Readings, week 3: webs that were and webs that weren’t

Image

(Source: Google Image Search, “Web 2.0”)

I took this screenshot of the Google Image Search for “Web 2.0.” Look at all the graphics that show up, the network symbols and the interconnections. They use the same blues to indicate that they’re business friendly, but the bright, vivid colors indicate, “Web 2.0 is FUN.” There’s a lot of marketing going on: marketing of products and marketing of ideas.

Two questions for our discussion tomorrow, one from each reading.

  1. What is Web 2.0? That is: how is Web 2.0 characterized by the people who have a stake in it? And how is Web 2.0 a “discourse” and a “metanarrative,” to use Alice Marwick’s words?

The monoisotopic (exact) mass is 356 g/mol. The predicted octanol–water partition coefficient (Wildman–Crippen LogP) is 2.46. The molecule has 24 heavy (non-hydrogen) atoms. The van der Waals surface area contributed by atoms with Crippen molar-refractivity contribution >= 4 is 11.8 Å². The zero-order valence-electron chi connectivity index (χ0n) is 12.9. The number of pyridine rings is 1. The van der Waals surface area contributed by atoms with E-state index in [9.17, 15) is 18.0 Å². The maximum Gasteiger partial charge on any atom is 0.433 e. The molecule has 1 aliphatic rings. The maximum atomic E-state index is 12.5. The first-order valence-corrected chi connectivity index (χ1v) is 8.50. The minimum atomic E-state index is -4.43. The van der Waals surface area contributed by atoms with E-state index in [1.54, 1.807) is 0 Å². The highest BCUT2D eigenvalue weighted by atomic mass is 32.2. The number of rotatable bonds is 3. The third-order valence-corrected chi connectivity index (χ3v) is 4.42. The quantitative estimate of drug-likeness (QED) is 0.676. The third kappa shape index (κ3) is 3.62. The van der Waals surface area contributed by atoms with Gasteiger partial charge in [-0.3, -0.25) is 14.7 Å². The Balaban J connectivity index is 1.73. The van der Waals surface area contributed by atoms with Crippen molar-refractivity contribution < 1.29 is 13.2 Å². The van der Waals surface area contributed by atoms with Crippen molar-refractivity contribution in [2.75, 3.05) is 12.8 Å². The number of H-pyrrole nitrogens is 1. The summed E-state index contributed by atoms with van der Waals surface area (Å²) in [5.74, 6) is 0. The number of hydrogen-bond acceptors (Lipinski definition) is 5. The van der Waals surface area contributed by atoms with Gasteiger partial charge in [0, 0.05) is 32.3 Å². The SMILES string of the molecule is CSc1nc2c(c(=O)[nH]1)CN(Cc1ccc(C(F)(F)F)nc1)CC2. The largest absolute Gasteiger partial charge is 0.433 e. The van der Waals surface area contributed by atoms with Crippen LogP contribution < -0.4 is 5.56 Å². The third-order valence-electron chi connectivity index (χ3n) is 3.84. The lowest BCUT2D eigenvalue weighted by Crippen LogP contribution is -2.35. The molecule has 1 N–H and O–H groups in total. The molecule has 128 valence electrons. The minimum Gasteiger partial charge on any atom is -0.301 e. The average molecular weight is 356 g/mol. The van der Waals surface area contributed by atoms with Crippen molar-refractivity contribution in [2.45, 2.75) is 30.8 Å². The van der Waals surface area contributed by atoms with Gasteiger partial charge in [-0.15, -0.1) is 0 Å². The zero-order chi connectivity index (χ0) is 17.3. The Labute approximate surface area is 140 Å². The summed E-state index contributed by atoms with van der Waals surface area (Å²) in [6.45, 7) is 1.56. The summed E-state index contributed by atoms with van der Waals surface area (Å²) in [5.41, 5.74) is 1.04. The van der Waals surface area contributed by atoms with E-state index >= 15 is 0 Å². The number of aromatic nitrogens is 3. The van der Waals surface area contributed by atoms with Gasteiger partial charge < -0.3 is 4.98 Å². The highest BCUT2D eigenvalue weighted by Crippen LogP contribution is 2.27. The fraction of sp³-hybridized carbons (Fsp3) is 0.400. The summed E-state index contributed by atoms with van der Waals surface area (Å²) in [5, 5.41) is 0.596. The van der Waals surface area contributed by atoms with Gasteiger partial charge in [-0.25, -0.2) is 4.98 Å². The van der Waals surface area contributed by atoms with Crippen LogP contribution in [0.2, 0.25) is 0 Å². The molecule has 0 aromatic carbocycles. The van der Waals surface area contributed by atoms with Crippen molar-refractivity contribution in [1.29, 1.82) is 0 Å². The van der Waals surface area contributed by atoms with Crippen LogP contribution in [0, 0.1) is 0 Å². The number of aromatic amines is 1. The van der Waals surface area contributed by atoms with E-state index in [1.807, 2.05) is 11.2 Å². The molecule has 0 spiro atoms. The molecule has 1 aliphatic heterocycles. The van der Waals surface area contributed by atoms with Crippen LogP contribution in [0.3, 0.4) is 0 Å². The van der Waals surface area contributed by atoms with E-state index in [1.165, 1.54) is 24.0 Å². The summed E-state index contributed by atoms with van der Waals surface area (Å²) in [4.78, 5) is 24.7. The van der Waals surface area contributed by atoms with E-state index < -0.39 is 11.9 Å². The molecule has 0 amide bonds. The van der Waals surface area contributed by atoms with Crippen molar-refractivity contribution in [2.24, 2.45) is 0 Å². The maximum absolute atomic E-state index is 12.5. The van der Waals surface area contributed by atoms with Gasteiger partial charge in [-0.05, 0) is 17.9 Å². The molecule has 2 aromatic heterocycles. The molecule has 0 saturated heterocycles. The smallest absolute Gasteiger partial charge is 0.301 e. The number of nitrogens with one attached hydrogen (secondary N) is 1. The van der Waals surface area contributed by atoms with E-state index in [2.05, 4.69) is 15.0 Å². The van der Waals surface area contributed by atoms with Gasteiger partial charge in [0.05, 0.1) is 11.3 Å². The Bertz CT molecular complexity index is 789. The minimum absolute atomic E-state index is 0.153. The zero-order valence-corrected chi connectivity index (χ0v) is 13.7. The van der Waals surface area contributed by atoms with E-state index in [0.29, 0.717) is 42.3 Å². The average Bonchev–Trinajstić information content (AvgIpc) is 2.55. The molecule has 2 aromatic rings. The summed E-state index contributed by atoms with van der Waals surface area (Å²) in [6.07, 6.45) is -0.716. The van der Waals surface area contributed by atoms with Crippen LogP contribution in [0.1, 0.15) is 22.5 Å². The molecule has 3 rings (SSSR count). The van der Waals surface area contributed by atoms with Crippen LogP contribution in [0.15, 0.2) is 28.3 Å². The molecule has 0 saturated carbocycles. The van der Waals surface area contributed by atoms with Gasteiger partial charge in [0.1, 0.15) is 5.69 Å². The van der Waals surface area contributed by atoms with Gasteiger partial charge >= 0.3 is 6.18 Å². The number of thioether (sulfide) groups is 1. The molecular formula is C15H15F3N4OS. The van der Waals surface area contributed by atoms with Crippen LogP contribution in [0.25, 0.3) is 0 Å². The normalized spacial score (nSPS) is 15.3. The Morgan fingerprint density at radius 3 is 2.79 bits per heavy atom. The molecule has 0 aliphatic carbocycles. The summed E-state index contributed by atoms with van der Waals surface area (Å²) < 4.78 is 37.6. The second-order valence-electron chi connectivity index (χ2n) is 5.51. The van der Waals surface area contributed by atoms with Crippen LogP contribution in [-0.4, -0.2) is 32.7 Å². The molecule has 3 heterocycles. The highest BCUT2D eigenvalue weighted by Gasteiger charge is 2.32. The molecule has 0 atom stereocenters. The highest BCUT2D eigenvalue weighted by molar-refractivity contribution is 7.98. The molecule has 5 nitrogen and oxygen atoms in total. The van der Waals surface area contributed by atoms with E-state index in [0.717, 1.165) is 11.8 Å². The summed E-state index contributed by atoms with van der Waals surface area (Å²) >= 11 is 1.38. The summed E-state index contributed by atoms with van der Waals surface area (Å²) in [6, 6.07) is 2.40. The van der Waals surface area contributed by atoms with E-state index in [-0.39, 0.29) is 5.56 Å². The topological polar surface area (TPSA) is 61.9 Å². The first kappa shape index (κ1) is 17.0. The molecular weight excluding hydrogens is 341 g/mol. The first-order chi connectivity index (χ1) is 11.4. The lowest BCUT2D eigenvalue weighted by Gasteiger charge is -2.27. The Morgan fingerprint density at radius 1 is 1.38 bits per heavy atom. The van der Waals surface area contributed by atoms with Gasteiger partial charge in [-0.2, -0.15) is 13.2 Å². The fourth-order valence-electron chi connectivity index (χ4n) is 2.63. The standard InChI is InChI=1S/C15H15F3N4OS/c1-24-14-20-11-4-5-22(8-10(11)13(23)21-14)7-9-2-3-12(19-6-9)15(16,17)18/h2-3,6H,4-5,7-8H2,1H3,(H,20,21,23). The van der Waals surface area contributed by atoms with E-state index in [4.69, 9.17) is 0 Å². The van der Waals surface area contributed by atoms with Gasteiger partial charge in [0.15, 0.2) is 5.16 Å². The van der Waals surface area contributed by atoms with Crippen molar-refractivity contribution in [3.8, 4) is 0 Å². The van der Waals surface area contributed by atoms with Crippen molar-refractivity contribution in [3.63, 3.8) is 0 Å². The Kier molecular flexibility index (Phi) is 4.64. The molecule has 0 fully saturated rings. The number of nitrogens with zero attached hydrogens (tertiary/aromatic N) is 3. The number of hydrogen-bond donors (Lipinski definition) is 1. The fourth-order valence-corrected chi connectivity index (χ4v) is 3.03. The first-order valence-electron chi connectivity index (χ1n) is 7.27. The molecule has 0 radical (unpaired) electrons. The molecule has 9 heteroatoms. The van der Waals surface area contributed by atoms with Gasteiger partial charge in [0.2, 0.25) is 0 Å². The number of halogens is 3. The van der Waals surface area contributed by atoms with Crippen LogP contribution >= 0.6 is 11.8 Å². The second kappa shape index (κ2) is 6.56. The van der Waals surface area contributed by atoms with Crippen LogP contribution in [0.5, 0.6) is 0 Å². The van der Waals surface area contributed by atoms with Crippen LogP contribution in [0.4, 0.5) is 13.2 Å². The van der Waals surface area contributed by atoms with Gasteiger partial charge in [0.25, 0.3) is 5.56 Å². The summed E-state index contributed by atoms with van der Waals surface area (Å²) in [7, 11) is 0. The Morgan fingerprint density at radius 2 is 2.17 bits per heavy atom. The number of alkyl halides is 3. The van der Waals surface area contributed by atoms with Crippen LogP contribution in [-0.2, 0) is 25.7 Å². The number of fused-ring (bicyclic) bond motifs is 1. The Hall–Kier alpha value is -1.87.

2. Alex Wright presents a number of different modelsby people such as Paul Otlet, Douglas Engelbart and Vannevar Bush—all of which present different models of interconnectivity and hyperlinking. When Wright wrote the piece, he noted that Tim Berners-Lee, who “invented” the World Wide Web, decries the state of links as unidirectional, not operating as a two-way environment. To what extent do newer social media technologies (or Web 2.0 technologies) get closer to the kinds of links that Otlet, Bush and Berners-Lee might have dreamt of?
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